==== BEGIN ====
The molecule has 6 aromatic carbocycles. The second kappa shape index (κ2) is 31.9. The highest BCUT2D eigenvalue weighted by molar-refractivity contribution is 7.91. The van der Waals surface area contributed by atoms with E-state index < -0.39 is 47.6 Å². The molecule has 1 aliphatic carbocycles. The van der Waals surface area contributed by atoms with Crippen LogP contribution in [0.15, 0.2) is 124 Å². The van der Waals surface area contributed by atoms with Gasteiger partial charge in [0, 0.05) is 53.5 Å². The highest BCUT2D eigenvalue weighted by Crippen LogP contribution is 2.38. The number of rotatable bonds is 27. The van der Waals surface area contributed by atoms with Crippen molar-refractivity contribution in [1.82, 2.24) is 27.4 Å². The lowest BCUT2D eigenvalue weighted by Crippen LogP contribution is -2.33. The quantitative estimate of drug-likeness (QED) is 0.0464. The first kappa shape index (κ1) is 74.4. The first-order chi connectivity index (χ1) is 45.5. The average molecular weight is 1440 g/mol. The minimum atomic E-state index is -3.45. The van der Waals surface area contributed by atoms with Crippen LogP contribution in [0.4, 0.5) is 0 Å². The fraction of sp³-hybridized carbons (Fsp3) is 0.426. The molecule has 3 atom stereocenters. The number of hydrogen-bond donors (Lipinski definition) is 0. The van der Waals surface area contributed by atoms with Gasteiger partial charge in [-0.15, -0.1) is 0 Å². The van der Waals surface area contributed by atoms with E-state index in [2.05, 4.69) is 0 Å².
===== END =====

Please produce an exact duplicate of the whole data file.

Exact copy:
The molecule has 6 aromatic carbocycles. The second kappa shape index (κ2) is 31.9. The highest BCUT2D eigenvalue weighted by molar-refractivity contribution is 7.91. The van der Waals surface area contributed by atoms with E-state index < -0.39 is 47.6 Å². The molecule has 1 aliphatic carbocycles. The van der Waals surface area contributed by atoms with Crippen LogP contribution in [0.15, 0.2) is 124 Å². The van der Waals surface area contributed by atoms with Gasteiger partial charge in [0, 0.05) is 53.5 Å². The highest BCUT2D eigenvalue weighted by Crippen LogP contribution is 2.38. The number of rotatable bonds is 27. The van der Waals surface area contributed by atoms with Crippen molar-refractivity contribution in [1.82, 2.24) is 27.4 Å². The lowest BCUT2D eigenvalue weighted by Crippen LogP contribution is -2.33. The quantitative estimate of drug-likeness (QED) is 0.0464. The first kappa shape index (κ1) is 74.4. The first-order chi connectivity index (χ1) is 45.5. The average molecular weight is 1440 g/mol. The minimum atomic E-state index is -3.45. The van der Waals surface area contributed by atoms with Crippen LogP contribution in [0.4, 0.5) is 0 Å². The fraction of sp³-hybridized carbons (Fsp3) is 0.426. The molecule has 3 atom stereocenters. The number of hydrogen-bond donors (Lipinski definition) is 0. The van der Waals surface area contributed by atoms with Gasteiger partial charge in [-0.15, -0.1) is 0 Å². The van der Waals surface area contributed by atoms with E-state index in [2.05, 4.69) is 0 Å².